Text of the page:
Later was the final part of the farewell, the journey to Camborne crematorium. I drove Chloe and Tom there and Tam went with Jordan and Tracey. It was just close family there and it was a very short service, but it still was a very emotional experience and Chloe in particular really broke down, something she needed to do. Tony, from Pendles said he would drop the flowers back to our bungalow for us.

We all as a family were then treated to a meal at a nearby restaurant by Denise and Lucille.

We then traveled back home, the flowers were there to greet us when we got back. The attendance cards were waiting there too and over 200 people attended apart from us family, what a fitting tribute for my boy.

So that was it, the final farewell to my darling boy, (for now anyway my darling, till we meet again.)

This morning life had to carry on. I was up a 5am to take Chloe and Tom to Newquay airport as they had to get back to Brighton. It is more than a hour trip to get there and we left in the dark, hitting patches of fog along the way. On the way back the sun had come up and the mist settled low on the roads and had an ethereal feel.

OK Christopher my darling, you never did tell me how I was supposed to live without you, I guess now is when I really begin to learn. I will love you and miss you always my boy, this was not how it was meant to be. 
Fly free my darling, fly free. ❤️

Saturday, 5 September 2015

No. 247. 'The blog I never wanted to write.'

This is the blog I never wished to write, oh dear Lord I never wished this day to come, but write it I must. I promised myself I would see this through, no matter how hard. It is an honest diary of our last night together, it may upset some people, but this is the end of this journey for us. MND has won.

Why am I writing it so soon? Well I don't want to forget anything for a start and because I need to as always and because I don't want to keep reliving and telling it over and over again. Also I had some much needed time to myself today, time to sleep, but it would not come to me, so I found solace the way I always do, by writing my blog.

I am lost, I am stumbling, I am grieving for my darling boy, although I am glad his suffering is over, I cannot believe he is gone. my heart is broken, I want him back in my life so badly. Tiredness and tears weigh heavy on me, I haven't slept yet. I grab at any little piece of Chris I can find for comfort. I need to feel him near me.
It is 16 months to the day since Chris's diagnosis.

I gave Chris his nightly medications, Mucodyne, Oramorph and diazepam and then set up his night feed. He tried really hard to sleep, but he had struggled all day with his breathing. His sister had come to see him earlier and when she went to leave he asked her to stay as he felt something was going to happen. I asked him `Like going to die?` and he said yes. He was due a dose of diazepam which I then gave him and that calmed him somewhat. I can't bare to think of him being so afraid.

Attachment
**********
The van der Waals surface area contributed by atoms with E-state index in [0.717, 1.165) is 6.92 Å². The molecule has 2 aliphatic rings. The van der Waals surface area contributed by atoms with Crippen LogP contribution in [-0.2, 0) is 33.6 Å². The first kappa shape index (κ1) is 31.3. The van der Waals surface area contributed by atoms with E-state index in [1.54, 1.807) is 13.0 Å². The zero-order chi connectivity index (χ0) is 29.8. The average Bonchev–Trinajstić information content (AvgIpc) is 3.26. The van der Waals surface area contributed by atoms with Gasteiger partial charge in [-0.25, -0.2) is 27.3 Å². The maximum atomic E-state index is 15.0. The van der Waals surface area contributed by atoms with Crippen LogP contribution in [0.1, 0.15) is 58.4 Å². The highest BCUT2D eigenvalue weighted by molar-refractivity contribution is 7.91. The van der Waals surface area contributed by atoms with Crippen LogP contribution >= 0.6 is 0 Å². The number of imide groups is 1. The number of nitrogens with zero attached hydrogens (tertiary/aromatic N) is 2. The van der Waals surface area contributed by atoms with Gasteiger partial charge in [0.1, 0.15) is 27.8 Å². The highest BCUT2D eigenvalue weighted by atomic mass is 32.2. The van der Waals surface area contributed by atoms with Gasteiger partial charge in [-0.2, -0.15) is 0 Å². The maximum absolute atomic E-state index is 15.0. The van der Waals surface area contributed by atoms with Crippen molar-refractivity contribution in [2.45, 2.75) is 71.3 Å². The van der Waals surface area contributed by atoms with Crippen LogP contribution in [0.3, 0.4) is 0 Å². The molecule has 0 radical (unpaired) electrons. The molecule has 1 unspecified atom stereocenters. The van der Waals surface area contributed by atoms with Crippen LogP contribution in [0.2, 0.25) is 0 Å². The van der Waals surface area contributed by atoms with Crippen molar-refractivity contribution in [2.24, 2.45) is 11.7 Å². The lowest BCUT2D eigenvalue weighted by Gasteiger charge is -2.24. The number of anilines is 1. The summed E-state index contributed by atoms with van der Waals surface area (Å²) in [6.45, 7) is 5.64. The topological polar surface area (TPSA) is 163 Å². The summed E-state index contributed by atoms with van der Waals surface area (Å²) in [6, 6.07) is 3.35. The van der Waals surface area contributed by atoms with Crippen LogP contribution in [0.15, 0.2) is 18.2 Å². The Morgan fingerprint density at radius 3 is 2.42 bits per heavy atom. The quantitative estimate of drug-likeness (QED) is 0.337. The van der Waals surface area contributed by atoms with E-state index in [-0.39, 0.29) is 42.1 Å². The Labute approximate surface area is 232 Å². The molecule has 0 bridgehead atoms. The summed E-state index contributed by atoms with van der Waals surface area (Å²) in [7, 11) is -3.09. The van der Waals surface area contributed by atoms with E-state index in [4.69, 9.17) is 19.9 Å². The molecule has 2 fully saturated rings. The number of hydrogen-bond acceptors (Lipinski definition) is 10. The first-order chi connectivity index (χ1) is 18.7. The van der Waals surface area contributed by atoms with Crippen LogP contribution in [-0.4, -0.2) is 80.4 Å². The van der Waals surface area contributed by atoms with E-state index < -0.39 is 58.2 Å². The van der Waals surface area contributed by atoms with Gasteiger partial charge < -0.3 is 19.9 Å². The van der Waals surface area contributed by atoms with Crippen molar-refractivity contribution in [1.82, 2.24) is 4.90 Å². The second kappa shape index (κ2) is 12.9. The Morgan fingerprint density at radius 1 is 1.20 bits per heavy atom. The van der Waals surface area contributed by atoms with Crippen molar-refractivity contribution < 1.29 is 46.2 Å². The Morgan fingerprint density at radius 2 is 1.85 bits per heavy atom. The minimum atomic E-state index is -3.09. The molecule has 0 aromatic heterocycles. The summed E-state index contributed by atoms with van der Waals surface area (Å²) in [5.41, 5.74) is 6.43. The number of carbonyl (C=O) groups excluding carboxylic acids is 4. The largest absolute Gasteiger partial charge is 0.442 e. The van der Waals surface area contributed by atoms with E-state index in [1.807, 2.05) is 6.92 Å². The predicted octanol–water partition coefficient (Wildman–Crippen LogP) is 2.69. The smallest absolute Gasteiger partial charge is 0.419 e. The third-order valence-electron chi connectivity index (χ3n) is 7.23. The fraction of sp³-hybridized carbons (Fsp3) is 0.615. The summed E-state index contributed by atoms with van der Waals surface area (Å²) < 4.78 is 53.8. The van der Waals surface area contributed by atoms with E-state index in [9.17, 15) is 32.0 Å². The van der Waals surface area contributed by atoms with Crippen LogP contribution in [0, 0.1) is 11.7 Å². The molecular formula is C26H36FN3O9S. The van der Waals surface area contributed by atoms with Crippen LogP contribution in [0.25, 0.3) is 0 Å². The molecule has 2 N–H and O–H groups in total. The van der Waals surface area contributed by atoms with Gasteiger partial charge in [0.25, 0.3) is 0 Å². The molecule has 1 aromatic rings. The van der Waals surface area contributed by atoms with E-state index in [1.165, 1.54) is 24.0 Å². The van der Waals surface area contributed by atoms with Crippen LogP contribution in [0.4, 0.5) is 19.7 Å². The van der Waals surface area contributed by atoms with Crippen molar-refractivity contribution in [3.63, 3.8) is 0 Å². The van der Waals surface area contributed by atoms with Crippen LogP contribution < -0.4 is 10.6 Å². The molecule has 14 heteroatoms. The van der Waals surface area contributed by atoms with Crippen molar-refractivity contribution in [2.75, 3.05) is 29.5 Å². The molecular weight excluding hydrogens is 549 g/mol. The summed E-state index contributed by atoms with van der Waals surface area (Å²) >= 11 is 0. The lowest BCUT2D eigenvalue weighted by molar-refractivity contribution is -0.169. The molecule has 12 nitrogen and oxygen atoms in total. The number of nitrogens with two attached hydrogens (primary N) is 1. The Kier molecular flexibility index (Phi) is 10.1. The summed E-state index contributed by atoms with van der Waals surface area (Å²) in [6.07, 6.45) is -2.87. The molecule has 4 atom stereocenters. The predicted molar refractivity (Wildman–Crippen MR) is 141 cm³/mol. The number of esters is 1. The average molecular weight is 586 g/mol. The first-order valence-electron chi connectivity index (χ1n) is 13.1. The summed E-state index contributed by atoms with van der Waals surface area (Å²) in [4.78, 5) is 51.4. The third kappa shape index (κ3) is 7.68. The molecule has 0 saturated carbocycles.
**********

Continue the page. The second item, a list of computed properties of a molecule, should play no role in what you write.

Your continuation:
So many times the last few days I have thought Chris was going to die. As I lay there on duvets piled high on top of the sofa, so I may lie close to him, I wondered yet again if he would make it through the night. I cried many tears and told him how much I loved him. I said "We have had a good marriage haven't we?"and he just managed to say "More than good." To hear his shallow gasps for breath was just too much to bear. Although he could barely speak now, he was aware and could squeeze my hand a little when I squeezed his.

Life has been put on hold as I have barely left his side. Other things can wait, they do not matter. I need to cherish every second we have left together, to be as close to him as I am able.

I gave Chris another dose of Oramorph. I couldn't sleep, I read, I went on my iPad, I read again. I couldn't settle watching him struggle. I raised the bed head, I lowered the bed head,  I rearranged the pillows, but he could not get into a position where he could be comfortable. We dozed a little.

Chris was getting distressed. I gave him 1/2 a lorazepam tablet to try and settle him, it settled him for a very short while, but it didn't last long.

I dialed 111 and was referred to the out of hours GP. About 15 minutes later one rang me. I explained the situation and that Chris was in respiratory distress. They said they would get a GP there in an hour, but that I could give him another 10ml of Oramorph meanwhile.

The doctor arrived. He went over to Chris and asked him if he was distressed and he said yes. He check his SATS which were 54% and his pulse was 122. I told him I had the driver meds here. He explained that he couldn't set up the driver, but that the district nurses could do it in the morning. He did say he could give Chris diamorphine and medazolam via injection from the meds in the driver pack. He explained to me that this would be a big step up in his palliative care and it would escalate things, but it would ease his distress. I said I understood and that Chris could not be allowed to struggle any more. As the GP was about to inject him Chris called out his sister's name so I went and phoned her to come, she lived an hours drive away. I also phoned my son and his wife to come over.